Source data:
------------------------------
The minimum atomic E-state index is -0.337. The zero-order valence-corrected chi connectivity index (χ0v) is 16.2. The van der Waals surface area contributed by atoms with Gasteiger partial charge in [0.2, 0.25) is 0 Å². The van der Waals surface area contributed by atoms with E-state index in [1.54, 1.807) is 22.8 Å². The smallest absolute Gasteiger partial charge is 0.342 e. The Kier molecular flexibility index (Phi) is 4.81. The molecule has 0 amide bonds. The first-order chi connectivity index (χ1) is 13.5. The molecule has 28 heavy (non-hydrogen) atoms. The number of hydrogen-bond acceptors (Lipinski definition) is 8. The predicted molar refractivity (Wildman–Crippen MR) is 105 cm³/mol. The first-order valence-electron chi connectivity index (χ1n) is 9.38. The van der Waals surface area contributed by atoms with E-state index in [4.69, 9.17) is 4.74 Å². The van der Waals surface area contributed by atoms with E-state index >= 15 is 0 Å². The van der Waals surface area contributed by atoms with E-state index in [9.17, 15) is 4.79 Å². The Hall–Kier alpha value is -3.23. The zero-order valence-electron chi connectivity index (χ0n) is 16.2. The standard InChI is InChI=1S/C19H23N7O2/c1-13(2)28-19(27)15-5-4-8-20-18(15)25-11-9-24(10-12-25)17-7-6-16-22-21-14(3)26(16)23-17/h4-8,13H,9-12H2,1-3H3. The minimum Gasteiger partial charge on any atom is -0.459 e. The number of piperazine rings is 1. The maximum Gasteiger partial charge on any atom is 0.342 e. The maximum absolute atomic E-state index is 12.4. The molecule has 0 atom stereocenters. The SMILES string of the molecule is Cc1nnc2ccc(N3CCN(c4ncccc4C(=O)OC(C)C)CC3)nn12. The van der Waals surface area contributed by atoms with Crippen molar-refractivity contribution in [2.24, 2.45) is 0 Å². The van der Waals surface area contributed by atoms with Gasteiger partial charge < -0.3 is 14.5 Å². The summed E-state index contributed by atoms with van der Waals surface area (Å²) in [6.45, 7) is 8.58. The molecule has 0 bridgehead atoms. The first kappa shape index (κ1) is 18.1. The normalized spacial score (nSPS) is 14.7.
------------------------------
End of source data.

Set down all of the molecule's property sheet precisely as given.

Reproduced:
The minimum atomic E-state index is -0.337. The zero-order valence-corrected chi connectivity index (χ0v) is 16.2. The van der Waals surface area contributed by atoms with Gasteiger partial charge in [0.2, 0.25) is 0 Å². The van der Waals surface area contributed by atoms with E-state index in [1.54, 1.807) is 22.8 Å². The smallest absolute Gasteiger partial charge is 0.342 e. The Kier molecular flexibility index (Phi) is 4.81. The molecule has 0 amide bonds. The first-order chi connectivity index (χ1) is 13.5. The molecule has 28 heavy (non-hydrogen) atoms. The number of hydrogen-bond acceptors (Lipinski definition) is 8. The predicted molar refractivity (Wildman–Crippen MR) is 105 cm³/mol. The first-order valence-electron chi connectivity index (χ1n) is 9.38. The van der Waals surface area contributed by atoms with E-state index in [4.69, 9.17) is 4.74 Å². The van der Waals surface area contributed by atoms with E-state index >= 15 is 0 Å². The van der Waals surface area contributed by atoms with E-state index in [9.17, 15) is 4.79 Å². The Hall–Kier alpha value is -3.23. The zero-order valence-electron chi connectivity index (χ0n) is 16.2. The standard InChI is InChI=1S/C19H23N7O2/c1-13(2)28-19(27)15-5-4-8-20-18(15)25-11-9-24(10-12-25)17-7-6-16-22-21-14(3)26(16)23-17/h4-8,13H,9-12H2,1-3H3. The minimum Gasteiger partial charge on any atom is -0.459 e. The number of piperazine rings is 1. The maximum Gasteiger partial charge on any atom is 0.342 e. The maximum absolute atomic E-state index is 12.4. The molecule has 0 atom stereocenters. The SMILES string of the molecule is Cc1nnc2ccc(N3CCN(c4ncccc4C(=O)OC(C)C)CC3)nn12. The van der Waals surface area contributed by atoms with Crippen molar-refractivity contribution in [2.24, 2.45) is 0 Å². The van der Waals surface area contributed by atoms with Gasteiger partial charge < -0.3 is 14.5 Å². The summed E-state index contributed by atoms with van der Waals surface area (Å²) in [6.45, 7) is 8.58. The molecule has 0 bridgehead atoms. The first kappa shape index (κ1) is 18.1. The normalized spacial score (nSPS) is 14.7.